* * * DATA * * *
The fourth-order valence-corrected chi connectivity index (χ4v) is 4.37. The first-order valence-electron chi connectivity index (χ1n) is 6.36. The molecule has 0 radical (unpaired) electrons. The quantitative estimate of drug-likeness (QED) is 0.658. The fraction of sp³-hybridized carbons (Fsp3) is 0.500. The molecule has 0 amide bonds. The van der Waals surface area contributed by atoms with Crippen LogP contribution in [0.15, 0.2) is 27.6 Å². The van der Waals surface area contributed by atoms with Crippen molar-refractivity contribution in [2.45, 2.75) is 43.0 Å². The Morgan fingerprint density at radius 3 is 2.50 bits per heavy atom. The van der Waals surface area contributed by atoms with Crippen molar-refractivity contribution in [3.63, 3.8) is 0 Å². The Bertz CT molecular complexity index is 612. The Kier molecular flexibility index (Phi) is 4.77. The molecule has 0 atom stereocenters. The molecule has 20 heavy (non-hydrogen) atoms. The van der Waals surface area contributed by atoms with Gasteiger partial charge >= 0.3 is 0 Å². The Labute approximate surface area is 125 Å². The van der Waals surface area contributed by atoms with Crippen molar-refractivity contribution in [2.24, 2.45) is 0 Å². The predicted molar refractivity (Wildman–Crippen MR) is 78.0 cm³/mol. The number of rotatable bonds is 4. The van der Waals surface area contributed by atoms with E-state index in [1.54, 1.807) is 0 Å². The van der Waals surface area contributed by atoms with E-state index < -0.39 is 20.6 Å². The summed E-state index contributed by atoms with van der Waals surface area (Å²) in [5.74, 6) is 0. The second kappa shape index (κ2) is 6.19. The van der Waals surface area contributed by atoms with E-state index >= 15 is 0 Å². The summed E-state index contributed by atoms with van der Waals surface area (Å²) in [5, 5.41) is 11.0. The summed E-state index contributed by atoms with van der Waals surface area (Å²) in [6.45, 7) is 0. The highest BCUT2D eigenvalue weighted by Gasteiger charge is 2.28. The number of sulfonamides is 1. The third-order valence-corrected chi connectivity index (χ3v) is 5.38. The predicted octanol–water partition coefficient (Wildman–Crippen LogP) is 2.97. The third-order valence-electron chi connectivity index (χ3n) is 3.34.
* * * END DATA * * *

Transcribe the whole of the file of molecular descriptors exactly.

The fourth-order valence-corrected chi connectivity index (χ4v) is 4.37. The first-order valence-electron chi connectivity index (χ1n) is 6.36. The molecule has 0 radical (unpaired) electrons. The quantitative estimate of drug-likeness (QED) is 0.658. The fraction of sp³-hybridized carbons (Fsp3) is 0.500. The molecule has 0 amide bonds. The van der Waals surface area contributed by atoms with Crippen LogP contribution in [0.15, 0.2) is 27.6 Å². The van der Waals surface area contributed by atoms with Crippen molar-refractivity contribution in [2.45, 2.75) is 43.0 Å². The Morgan fingerprint density at radius 3 is 2.50 bits per heavy atom. The van der Waals surface area contributed by atoms with Crippen molar-refractivity contribution in [3.63, 3.8) is 0 Å². The Bertz CT molecular complexity index is 612. The Kier molecular flexibility index (Phi) is 4.77. The molecule has 0 atom stereocenters. The molecule has 20 heavy (non-hydrogen) atoms. The van der Waals surface area contributed by atoms with Gasteiger partial charge >= 0.3 is 0 Å². The Labute approximate surface area is 125 Å². The van der Waals surface area contributed by atoms with Crippen molar-refractivity contribution in [2.24, 2.45) is 0 Å². The predicted molar refractivity (Wildman–Crippen MR) is 78.0 cm³/mol. The number of rotatable bonds is 4. The van der Waals surface area contributed by atoms with E-state index in [1.54, 1.807) is 0 Å². The van der Waals surface area contributed by atoms with E-state index < -0.39 is 20.6 Å². The summed E-state index contributed by atoms with van der Waals surface area (Å²) in [5.74, 6) is 0. The second kappa shape index (κ2) is 6.19. The van der Waals surface area contributed by atoms with E-state index >= 15 is 0 Å². The summed E-state index contributed by atoms with van der Waals surface area (Å²) in [5, 5.41) is 11.0. The summed E-state index contributed by atoms with van der Waals surface area (Å²) in [6.45, 7) is 0. The highest BCUT2D eigenvalue weighted by Gasteiger charge is 2.28. The number of sulfonamides is 1. The third-order valence-corrected chi connectivity index (χ3v) is 5.38. The predicted octanol–water partition coefficient (Wildman–Crippen LogP) is 2.97. The third-order valence-electron chi connectivity index (χ3n) is 3.34.